A pretty definitive statement.

This is from a presentation at the 2003 GSA conference. 

 

 

As I mentioned above, the proto-trilobite theory for Spriggina is widely panned nowadays.  Spriggina does not have bilateral symmetry and remains an enigma to Ediacaran workers to this day.

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FossilDAWG

The author is known for other controversial hypotheses as well.  For example, he has published a hypothesis that the ichthyosaur bones at Berlin-Ichthyosaur State Park (in Nevada) are evidence of a Triassic giant cephalopod (kraken) that killed the ichthyosaurs and arranged the bones.

 

He has also suggested that the Cambrian trace fossil Paleodictyon is the nest of an unknown animal.  This would be 200 million years older than the oldest generally accepted nest trace fossil.

 

On the other hand he is apparently credited with naming the Precambrian supercontinent Rodinia.

 

Don

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Walt
2 minutes ago, piranha said:

 

 

As I mentioned above, the proto-trilobite theory for Spriggina is widely panned nowadays.  Spriggina does not have bilateral symmetry and remains an enigma to Ediacaran workers to this day.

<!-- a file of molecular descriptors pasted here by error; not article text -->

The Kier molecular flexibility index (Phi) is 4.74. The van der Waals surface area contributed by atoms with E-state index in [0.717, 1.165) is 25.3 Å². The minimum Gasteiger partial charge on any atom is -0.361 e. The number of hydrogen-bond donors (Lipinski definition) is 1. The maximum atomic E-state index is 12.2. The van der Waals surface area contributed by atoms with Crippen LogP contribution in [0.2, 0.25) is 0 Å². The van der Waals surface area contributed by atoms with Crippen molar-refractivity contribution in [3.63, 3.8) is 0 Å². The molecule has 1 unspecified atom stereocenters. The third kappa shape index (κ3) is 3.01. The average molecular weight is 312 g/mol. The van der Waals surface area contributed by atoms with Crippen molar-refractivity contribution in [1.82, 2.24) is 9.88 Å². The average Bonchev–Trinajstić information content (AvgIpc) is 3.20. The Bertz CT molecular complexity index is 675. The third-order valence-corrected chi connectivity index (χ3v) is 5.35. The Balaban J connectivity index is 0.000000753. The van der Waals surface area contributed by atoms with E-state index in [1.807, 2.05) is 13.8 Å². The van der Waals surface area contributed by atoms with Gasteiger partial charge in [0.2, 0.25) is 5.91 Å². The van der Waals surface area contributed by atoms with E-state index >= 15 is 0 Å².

Thank you.

Please understand that every question I have answered on here generates a 100 more in my head.  I wish the subject was more linear, and perhaps in a classroom it is, but for me it is a twisting and tangled path of competing theories and nearly incomprehensible scientific jargon.  (which I am gladly learning)

Some of my questions are elementary and tiring, I'm sure.  But I do try and find the answers on my own before posting.  And to understand why this theory, for example, is widely panned, I have to look at all sides of the subject.  

I will also say that it is a shame so many scientific papers are locked away from folks such as myself.  That is why I appreciate you and TFF so much.  

 

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Kane

And there is certainly no harm in reading widely. :) Even discredited works have a value (if perhaps to help better determine the wheat from the chaff!). History has produced some great minds that do sometimes deviate into wild speculation or unhealthy obsessions. For example, the bulk of Newton's writings were on alchemy, and Georg Cantor (who pioneered set theory and the continuum hypothesis) spent a bit too much of his time subscribing to the Baconian theory of Shakespearian authorship. 

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Walt
7 minutes ago, FossilDAWG said:

The author is known for other controversial hypotheses as well.  For example, he has published a hypothesis that the ichthyosaur bones at Berlin-Ichthyosaur State Park (in Nevada) are evidence of a Triassic giant cephalopod (kraken) that killed the ichthyosaurs and arranged the bones.

 

He has also suggested that the Cambrian trace fossil Paleodictyon is the nest of an unknown animal.  This would be 200 million years older than the oldest generally accepted nest trace fossil.

 

On the other hand he is apparently credited with naming the Precambrian supercontinent Rodinia.

 

Don

You know, I was going to ask about his reputation....when I googled him in Scholar he is all over the place with the subjects of his papers.